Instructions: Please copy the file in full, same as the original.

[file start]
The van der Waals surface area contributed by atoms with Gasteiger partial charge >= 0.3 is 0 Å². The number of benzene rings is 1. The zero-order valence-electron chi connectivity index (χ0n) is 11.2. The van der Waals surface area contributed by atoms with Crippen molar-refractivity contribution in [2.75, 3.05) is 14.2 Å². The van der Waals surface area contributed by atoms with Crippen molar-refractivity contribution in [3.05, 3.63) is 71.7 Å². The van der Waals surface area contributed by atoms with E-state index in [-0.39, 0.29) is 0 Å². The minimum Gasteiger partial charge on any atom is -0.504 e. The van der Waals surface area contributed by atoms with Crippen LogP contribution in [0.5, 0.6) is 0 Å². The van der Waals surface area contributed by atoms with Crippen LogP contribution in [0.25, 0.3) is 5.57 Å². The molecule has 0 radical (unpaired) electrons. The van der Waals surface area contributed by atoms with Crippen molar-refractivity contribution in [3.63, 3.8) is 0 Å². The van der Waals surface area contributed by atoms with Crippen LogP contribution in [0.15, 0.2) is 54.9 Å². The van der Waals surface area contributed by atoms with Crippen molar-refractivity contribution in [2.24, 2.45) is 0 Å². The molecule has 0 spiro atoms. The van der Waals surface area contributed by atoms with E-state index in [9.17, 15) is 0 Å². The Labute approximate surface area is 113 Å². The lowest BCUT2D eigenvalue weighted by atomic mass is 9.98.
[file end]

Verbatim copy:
The van der Waals surface area contributed by atoms with Gasteiger partial charge >= 0.3 is 0 Å². The number of benzene rings is 1. The zero-order valence-electron chi connectivity index (χ0n) is 11.2. The van der Waals surface area contributed by atoms with Crippen molar-refractivity contribution in [2.75, 3.05) is 14.2 Å². The van der Waals surface area contributed by atoms with Crippen molar-refractivity contribution in [3.05, 3.63) is 71.7 Å². The van der Waals surface area contributed by atoms with E-state index in [-0.39, 0.29) is 0 Å². The minimum Gasteiger partial charge on any atom is -0.504 e. The van der Waals surface area contributed by atoms with Crippen LogP contribution in [0.5, 0.6) is 0 Å². The van der Waals surface area contributed by atoms with Crippen LogP contribution in [0.25, 0.3) is 5.57 Å². The molecule has 0 radical (unpaired) electrons. The van der Waals surface area contributed by atoms with Crippen molar-refractivity contribution in [3.63, 3.8) is 0 Å². The van der Waals surface area contributed by atoms with Crippen LogP contribution in [0.15, 0.2) is 54.9 Å². The van der Waals surface area contributed by atoms with Crippen molar-refractivity contribution in [2.24, 2.45) is 0 Å². The molecule has 0 spiro atoms. The van der Waals surface area contributed by atoms with E-state index in [9.17, 15) is 0 Å². The Labute approximate surface area is 113 Å². The lowest BCUT2D eigenvalue weighted by atomic mass is 9.98.